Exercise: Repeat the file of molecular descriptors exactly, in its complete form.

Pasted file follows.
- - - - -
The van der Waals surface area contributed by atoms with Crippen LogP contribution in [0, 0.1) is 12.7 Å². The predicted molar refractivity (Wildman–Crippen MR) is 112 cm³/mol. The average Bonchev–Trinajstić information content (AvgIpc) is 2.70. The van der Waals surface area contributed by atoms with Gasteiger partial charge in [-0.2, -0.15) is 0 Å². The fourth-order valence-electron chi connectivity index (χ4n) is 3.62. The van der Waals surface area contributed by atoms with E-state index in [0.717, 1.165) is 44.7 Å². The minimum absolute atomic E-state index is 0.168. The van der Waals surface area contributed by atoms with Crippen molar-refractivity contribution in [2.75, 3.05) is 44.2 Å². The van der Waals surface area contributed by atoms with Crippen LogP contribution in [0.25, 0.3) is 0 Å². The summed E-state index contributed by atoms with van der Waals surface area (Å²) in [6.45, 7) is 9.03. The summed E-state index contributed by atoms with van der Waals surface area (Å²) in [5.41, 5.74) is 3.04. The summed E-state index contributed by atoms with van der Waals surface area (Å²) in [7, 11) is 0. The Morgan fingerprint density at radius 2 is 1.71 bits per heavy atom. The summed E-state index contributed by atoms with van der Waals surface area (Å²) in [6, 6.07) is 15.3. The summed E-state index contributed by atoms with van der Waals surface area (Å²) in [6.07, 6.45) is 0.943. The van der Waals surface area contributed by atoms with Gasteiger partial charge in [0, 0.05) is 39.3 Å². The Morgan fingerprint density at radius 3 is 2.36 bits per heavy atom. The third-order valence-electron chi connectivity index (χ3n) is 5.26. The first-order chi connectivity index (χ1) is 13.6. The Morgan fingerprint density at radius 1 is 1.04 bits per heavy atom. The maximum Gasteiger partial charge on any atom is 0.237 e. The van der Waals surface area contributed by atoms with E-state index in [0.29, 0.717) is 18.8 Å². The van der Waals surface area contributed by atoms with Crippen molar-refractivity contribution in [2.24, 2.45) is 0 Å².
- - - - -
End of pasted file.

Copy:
The van der Waals surface area contributed by atoms with Crippen LogP contribution in [0, 0.1) is 12.7 Å². The predicted molar refractivity (Wildman–Crippen MR) is 112 cm³/mol. The average Bonchev–Trinajstić information content (AvgIpc) is 2.70. The van der Waals surface area contributed by atoms with Gasteiger partial charge in [-0.2, -0.15) is 0 Å². The fourth-order valence-electron chi connectivity index (χ4n) is 3.62. The van der Waals surface area contributed by atoms with E-state index in [0.717, 1.165) is 44.7 Å². The minimum absolute atomic E-state index is 0.168. The van der Waals surface area contributed by atoms with Crippen molar-refractivity contribution in [2.75, 3.05) is 44.2 Å². The van der Waals surface area contributed by atoms with Crippen LogP contribution in [0.25, 0.3) is 0 Å². The summed E-state index contributed by atoms with van der Waals surface area (Å²) in [6.45, 7) is 9.03. The summed E-state index contributed by atoms with van der Waals surface area (Å²) in [5.41, 5.74) is 3.04. The summed E-state index contributed by atoms with van der Waals surface area (Å²) in [7, 11) is 0. The Morgan fingerprint density at radius 2 is 1.71 bits per heavy atom. The summed E-state index contributed by atoms with van der Waals surface area (Å²) in [6, 6.07) is 15.3. The summed E-state index contributed by atoms with van der Waals surface area (Å²) in [6.07, 6.45) is 0.943. The van der Waals surface area contributed by atoms with Gasteiger partial charge in [0, 0.05) is 39.3 Å². The Morgan fingerprint density at radius 3 is 2.36 bits per heavy atom. The third-order valence-electron chi connectivity index (χ3n) is 5.26. The first-order chi connectivity index (χ1) is 13.6. The Morgan fingerprint density at radius 1 is 1.04 bits per heavy atom. The maximum Gasteiger partial charge on any atom is 0.237 e. The van der Waals surface area contributed by atoms with E-state index in [0.29, 0.717) is 18.8 Å². The van der Waals surface area contributed by atoms with Crippen molar-refractivity contribution in [2.24, 2.45) is 0 Å².